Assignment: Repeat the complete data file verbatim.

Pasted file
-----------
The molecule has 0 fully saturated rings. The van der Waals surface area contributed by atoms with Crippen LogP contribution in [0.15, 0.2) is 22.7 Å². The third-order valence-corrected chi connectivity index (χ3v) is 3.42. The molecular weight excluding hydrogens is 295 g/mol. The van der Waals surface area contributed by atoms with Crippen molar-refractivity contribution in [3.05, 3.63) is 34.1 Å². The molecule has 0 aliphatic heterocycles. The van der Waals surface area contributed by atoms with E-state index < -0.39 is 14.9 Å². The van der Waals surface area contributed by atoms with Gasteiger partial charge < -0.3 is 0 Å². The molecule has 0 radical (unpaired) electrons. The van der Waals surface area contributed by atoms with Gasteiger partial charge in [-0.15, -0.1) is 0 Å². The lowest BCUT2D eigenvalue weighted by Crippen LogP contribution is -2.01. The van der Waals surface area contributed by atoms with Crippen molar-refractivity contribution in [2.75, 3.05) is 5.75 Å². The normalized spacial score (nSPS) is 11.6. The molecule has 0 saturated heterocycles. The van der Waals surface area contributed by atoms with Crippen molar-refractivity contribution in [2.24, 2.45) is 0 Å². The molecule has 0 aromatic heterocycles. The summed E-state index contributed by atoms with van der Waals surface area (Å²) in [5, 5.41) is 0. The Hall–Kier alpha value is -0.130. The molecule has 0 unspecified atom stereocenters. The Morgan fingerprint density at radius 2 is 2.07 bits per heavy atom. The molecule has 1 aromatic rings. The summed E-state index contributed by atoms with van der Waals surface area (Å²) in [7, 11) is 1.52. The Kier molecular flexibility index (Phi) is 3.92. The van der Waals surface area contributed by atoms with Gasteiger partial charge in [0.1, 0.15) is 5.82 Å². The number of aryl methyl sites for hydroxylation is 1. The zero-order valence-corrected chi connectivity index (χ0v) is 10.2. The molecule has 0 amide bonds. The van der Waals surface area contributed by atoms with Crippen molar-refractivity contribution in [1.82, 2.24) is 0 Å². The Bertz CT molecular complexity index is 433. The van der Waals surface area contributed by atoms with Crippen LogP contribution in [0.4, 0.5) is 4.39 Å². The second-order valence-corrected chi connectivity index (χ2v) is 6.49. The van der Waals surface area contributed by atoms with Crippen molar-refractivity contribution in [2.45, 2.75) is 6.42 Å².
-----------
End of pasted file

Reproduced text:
The molecule has 0 fully saturated rings. The van der Waals surface area contributed by atoms with Crippen LogP contribution in [0.15, 0.2) is 22.7 Å². The third-order valence-corrected chi connectivity index (χ3v) is 3.42. The molecular weight excluding hydrogens is 295 g/mol. The van der Waals surface area contributed by atoms with Crippen molar-refractivity contribution in [3.05, 3.63) is 34.1 Å². The molecule has 0 aliphatic heterocycles. The van der Waals surface area contributed by atoms with E-state index < -0.39 is 14.9 Å². The van der Waals surface area contributed by atoms with Gasteiger partial charge < -0.3 is 0 Å². The molecule has 0 radical (unpaired) electrons. The van der Waals surface area contributed by atoms with Gasteiger partial charge in [-0.15, -0.1) is 0 Å². The lowest BCUT2D eigenvalue weighted by Crippen LogP contribution is -2.01. The van der Waals surface area contributed by atoms with Crippen molar-refractivity contribution in [2.75, 3.05) is 5.75 Å². The normalized spacial score (nSPS) is 11.6. The molecule has 0 saturated heterocycles. The van der Waals surface area contributed by atoms with Crippen molar-refractivity contribution in [2.24, 2.45) is 0 Å². The molecule has 0 aromatic heterocycles. The summed E-state index contributed by atoms with van der Waals surface area (Å²) in [5, 5.41) is 0. The Hall–Kier alpha value is -0.130. The molecule has 0 unspecified atom stereocenters. The Morgan fingerprint density at radius 2 is 2.07 bits per heavy atom. The molecule has 1 aromatic rings. The summed E-state index contributed by atoms with van der Waals surface area (Å²) in [7, 11) is 1.52. The Kier molecular flexibility index (Phi) is 3.92. The van der Waals surface area contributed by atoms with Gasteiger partial charge in [0.1, 0.15) is 5.82 Å². The number of aryl methyl sites for hydroxylation is 1. The zero-order valence-corrected chi connectivity index (χ0v) is 10.2. The molecule has 0 amide bonds. The van der Waals surface area contributed by atoms with Crippen molar-refractivity contribution in [1.82, 2.24) is 0 Å². The Bertz CT molecular complexity index is 433. The van der Waals surface area contributed by atoms with Crippen LogP contribution in [0.4, 0.5) is 4.39 Å². The second-order valence-corrected chi connectivity index (χ2v) is 6.49. The van der Waals surface area contributed by atoms with Crippen molar-refractivity contribution in [2.45, 2.75) is 6.42 Å².